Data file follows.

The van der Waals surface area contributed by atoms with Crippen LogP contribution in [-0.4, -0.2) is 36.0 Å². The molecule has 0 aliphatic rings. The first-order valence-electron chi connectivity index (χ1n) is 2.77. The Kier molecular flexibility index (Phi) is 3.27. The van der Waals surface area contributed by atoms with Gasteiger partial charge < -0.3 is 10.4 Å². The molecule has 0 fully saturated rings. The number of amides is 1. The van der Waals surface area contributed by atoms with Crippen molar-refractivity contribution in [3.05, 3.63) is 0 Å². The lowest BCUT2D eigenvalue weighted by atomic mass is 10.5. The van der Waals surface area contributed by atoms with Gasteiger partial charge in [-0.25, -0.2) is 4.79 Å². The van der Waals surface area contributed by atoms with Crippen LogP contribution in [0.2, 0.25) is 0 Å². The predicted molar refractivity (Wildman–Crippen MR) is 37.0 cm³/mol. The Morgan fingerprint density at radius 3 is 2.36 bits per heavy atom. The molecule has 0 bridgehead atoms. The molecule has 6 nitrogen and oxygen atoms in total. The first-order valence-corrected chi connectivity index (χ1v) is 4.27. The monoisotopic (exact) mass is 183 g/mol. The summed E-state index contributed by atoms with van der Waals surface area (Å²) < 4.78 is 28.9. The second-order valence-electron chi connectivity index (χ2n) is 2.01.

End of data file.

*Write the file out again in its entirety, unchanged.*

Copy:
The van der Waals surface area contributed by atoms with Crippen LogP contribution in [-0.4, -0.2) is 36.0 Å². The molecule has 0 aliphatic rings. The first-order valence-electron chi connectivity index (χ1n) is 2.77. The Kier molecular flexibility index (Phi) is 3.27. The van der Waals surface area contributed by atoms with Gasteiger partial charge < -0.3 is 10.4 Å². The molecule has 0 fully saturated rings. The number of amides is 1. The van der Waals surface area contributed by atoms with Crippen molar-refractivity contribution in [3.05, 3.63) is 0 Å². The lowest BCUT2D eigenvalue weighted by atomic mass is 10.5. The van der Waals surface area contributed by atoms with Gasteiger partial charge in [-0.25, -0.2) is 4.79 Å². The van der Waals surface area contributed by atoms with Crippen LogP contribution in [0.2, 0.25) is 0 Å². The predicted molar refractivity (Wildman–Crippen MR) is 37.0 cm³/mol. The Morgan fingerprint density at radius 3 is 2.36 bits per heavy atom. The molecule has 0 bridgehead atoms. The molecule has 6 nitrogen and oxygen atoms in total. The first-order valence-corrected chi connectivity index (χ1v) is 4.27. The monoisotopic (exact) mass is 183 g/mol. The summed E-state index contributed by atoms with van der Waals surface area (Å²) < 4.78 is 28.9. The second-order valence-electron chi connectivity index (χ2n) is 2.01.